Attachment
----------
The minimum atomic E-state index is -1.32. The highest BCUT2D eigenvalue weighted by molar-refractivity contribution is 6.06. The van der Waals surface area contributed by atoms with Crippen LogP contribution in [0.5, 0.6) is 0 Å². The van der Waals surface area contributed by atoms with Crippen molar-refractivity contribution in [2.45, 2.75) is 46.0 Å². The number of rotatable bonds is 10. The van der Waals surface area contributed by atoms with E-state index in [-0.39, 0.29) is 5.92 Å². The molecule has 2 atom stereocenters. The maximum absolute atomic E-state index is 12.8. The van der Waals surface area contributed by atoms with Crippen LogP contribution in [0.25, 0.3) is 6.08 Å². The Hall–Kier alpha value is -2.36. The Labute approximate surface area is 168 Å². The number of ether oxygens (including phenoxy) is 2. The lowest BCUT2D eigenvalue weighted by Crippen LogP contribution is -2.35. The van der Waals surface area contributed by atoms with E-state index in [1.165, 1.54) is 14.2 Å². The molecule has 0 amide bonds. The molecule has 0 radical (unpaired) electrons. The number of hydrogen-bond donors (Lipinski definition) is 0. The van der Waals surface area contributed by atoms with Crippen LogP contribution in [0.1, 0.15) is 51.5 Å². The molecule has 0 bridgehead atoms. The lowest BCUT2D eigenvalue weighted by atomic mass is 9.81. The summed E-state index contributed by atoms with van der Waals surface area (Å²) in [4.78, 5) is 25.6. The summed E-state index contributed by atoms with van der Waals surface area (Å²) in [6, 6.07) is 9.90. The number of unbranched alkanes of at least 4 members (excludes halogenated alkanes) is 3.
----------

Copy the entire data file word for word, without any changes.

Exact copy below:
The minimum atomic E-state index is -1.32. The highest BCUT2D eigenvalue weighted by molar-refractivity contribution is 6.06. The van der Waals surface area contributed by atoms with Crippen LogP contribution in [0.5, 0.6) is 0 Å². The van der Waals surface area contributed by atoms with Crippen molar-refractivity contribution in [2.45, 2.75) is 46.0 Å². The number of rotatable bonds is 10. The van der Waals surface area contributed by atoms with E-state index in [-0.39, 0.29) is 5.92 Å². The molecule has 2 atom stereocenters. The maximum absolute atomic E-state index is 12.8. The van der Waals surface area contributed by atoms with Crippen LogP contribution in [0.25, 0.3) is 6.08 Å². The Hall–Kier alpha value is -2.36. The Labute approximate surface area is 168 Å². The number of ether oxygens (including phenoxy) is 2. The lowest BCUT2D eigenvalue weighted by Crippen LogP contribution is -2.35. The van der Waals surface area contributed by atoms with E-state index in [1.165, 1.54) is 14.2 Å². The molecule has 0 amide bonds. The molecule has 0 radical (unpaired) electrons. The number of hydrogen-bond donors (Lipinski definition) is 0. The van der Waals surface area contributed by atoms with Crippen LogP contribution in [0.1, 0.15) is 51.5 Å². The molecule has 0 bridgehead atoms. The lowest BCUT2D eigenvalue weighted by atomic mass is 9.81. The summed E-state index contributed by atoms with van der Waals surface area (Å²) in [4.78, 5) is 25.6. The summed E-state index contributed by atoms with van der Waals surface area (Å²) in [6, 6.07) is 9.90. The number of unbranched alkanes of at least 4 members (excludes halogenated alkanes) is 3.